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In the case of electric cars, you’ll need to fully charge the vehicle. Before using the electric car again after extended storage, it is advisable to inspect it thoroughly, check the tires' condition and pressure, reconnect the 12-volt battery if disconnected, and charge the main battery to an optimal level before hitting the road.

5. Ask Someone to Start Your Car

If a battery is left unused, it will at some point lose its charge. Having someone turn your car on for approximately fifteen minutes every couple of weeks will keep your battery’s charge functioning and lubricate car components and motor.  Air conditioning should be turned on to maintain air quality and all the unit’s parts working.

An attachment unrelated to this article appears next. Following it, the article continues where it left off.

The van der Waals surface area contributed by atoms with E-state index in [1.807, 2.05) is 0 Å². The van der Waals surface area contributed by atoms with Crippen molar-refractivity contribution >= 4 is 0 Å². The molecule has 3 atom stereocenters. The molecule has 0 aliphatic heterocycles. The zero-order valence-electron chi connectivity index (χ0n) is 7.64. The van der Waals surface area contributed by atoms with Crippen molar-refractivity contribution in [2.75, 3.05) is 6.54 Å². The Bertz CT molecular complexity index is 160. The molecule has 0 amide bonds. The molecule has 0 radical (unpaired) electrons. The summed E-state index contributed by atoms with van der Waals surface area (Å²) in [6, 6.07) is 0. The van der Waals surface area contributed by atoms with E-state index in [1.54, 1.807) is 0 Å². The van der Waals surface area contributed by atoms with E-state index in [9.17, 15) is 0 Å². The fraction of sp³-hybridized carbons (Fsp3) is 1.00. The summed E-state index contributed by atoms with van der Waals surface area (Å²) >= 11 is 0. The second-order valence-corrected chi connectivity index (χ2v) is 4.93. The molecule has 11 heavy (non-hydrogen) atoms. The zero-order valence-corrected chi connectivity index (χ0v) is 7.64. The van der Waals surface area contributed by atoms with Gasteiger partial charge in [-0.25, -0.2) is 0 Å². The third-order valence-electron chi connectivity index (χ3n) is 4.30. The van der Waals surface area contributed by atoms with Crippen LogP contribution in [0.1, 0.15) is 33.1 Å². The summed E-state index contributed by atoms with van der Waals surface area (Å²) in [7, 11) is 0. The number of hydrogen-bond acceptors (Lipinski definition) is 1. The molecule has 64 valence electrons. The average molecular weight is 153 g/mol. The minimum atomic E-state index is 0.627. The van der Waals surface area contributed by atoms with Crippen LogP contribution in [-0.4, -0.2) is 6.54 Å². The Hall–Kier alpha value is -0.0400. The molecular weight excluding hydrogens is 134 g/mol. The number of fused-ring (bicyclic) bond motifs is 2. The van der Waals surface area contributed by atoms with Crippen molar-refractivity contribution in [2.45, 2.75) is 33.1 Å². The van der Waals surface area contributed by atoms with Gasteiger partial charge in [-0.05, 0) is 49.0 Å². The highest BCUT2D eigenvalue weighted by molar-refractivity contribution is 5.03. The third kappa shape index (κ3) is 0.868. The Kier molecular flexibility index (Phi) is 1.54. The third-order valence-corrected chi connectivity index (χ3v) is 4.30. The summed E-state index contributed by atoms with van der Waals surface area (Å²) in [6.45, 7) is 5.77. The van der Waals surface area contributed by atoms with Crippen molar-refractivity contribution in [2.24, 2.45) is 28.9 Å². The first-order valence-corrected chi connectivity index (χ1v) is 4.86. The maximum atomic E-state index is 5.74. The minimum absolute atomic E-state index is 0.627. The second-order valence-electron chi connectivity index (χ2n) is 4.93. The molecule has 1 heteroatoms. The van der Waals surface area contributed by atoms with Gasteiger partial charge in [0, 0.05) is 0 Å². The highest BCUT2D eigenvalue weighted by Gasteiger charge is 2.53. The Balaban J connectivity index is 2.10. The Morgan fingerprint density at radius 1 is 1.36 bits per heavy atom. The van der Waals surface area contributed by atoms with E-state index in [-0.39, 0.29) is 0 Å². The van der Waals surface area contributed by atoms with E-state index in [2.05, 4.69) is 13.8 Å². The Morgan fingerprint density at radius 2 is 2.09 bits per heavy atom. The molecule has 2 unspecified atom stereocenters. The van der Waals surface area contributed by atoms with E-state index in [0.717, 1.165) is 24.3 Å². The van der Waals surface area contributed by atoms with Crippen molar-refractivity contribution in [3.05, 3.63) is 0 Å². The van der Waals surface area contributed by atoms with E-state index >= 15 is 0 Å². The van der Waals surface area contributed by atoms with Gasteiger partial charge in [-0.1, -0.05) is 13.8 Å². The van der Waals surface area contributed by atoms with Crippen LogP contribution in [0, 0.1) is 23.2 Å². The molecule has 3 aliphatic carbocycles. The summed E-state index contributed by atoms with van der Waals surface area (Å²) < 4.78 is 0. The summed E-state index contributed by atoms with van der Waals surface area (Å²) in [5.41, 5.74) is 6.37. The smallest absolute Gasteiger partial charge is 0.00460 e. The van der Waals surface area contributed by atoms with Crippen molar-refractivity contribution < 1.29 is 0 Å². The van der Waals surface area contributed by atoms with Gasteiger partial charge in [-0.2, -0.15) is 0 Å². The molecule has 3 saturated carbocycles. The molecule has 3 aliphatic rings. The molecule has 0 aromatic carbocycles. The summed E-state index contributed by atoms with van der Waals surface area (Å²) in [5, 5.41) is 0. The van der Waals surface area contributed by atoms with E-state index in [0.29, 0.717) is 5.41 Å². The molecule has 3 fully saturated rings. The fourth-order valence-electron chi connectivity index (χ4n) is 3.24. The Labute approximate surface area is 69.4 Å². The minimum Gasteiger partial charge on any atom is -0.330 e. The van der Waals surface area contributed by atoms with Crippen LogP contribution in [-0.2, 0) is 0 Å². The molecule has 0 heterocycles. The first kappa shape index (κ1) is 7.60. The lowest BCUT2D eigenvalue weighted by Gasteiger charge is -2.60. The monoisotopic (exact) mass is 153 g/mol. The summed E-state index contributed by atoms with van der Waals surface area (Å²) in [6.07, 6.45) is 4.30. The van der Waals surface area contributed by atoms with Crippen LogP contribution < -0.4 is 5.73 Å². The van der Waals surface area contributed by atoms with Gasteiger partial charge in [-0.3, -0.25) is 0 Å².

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If having someone start the car is not an option, you can get a battery tender or disconnect your car’s battery’s negative cable. If you choose to disconnect the negative battery cable, this can cause you to lose any stereo or clock settings. 


The battery tender also referred to as a “trickle charger” is hooked up at one end to the auto’s battery, and to an electric outlet at the other end. A trickle charger will emit just enough energy to stop the car’s battery from discharging while idle.

6. Avoid Engaging the Parking Brake

Parking brakes should not be used during vehicle storage. When brake pads remain in contact with rotors for too long, they can fuse. For storage purposes, use a chock or tire stopper that stops the car from moving at all.

7. Protect Your Tires